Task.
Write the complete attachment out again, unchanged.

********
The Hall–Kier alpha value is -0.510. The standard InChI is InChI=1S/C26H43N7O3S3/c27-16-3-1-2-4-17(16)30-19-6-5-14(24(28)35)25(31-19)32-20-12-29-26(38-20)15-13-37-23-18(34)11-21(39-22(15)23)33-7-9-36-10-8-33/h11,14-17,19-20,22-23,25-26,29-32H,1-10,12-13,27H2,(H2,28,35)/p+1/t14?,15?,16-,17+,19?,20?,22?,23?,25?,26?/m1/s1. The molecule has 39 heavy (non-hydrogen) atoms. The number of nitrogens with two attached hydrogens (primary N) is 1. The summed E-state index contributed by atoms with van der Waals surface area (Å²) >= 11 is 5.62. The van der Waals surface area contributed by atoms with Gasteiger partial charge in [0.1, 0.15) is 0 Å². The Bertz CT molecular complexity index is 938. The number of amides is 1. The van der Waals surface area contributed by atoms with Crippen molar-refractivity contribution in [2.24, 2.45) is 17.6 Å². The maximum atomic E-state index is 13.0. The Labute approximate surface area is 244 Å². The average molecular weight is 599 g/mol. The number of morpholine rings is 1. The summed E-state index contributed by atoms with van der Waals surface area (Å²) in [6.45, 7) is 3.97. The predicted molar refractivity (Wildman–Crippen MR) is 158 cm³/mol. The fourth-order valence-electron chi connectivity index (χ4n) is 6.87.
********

The Hall–Kier alpha value is -0.510. The standard InChI is InChI=1S/C26H43N7O3S3/c27-16-3-1-2-4-17(16)30-19-6-5-14(24(28)35)25(31-19)32-20-12-29-26(38-20)15-13-37-23-18(34)11-21(39-22(15)23)33-7-9-36-10-8-33/h11,14-17,19-20,22-23,25-26,29-32H,1-10,12-13,27H2,(H2,28,35)/p+1/t14?,15?,16-,17+,19?,20?,22?,23?,25?,26?/m1/s1. The molecule has 39 heavy (non-hydrogen) atoms. The number of nitrogens with two attached hydrogens (primary N) is 1. The summed E-state index contributed by atoms with van der Waals surface area (Å²) >= 11 is 5.62. The van der Waals surface area contributed by atoms with Gasteiger partial charge in [0.1, 0.15) is 0 Å². The Bertz CT molecular complexity index is 938. The number of amides is 1. The van der Waals surface area contributed by atoms with Crippen molar-refractivity contribution in [2.24, 2.45) is 17.6 Å². The maximum atomic E-state index is 13.0. The Labute approximate surface area is 244 Å². The average molecular weight is 599 g/mol. The number of morpholine rings is 1. The summed E-state index contributed by atoms with van der Waals surface area (Å²) in [6.45, 7) is 3.97. The predicted molar refractivity (Wildman–Crippen MR) is 158 cm³/mol. The fourth-order valence-electron chi connectivity index (χ4n) is 6.87.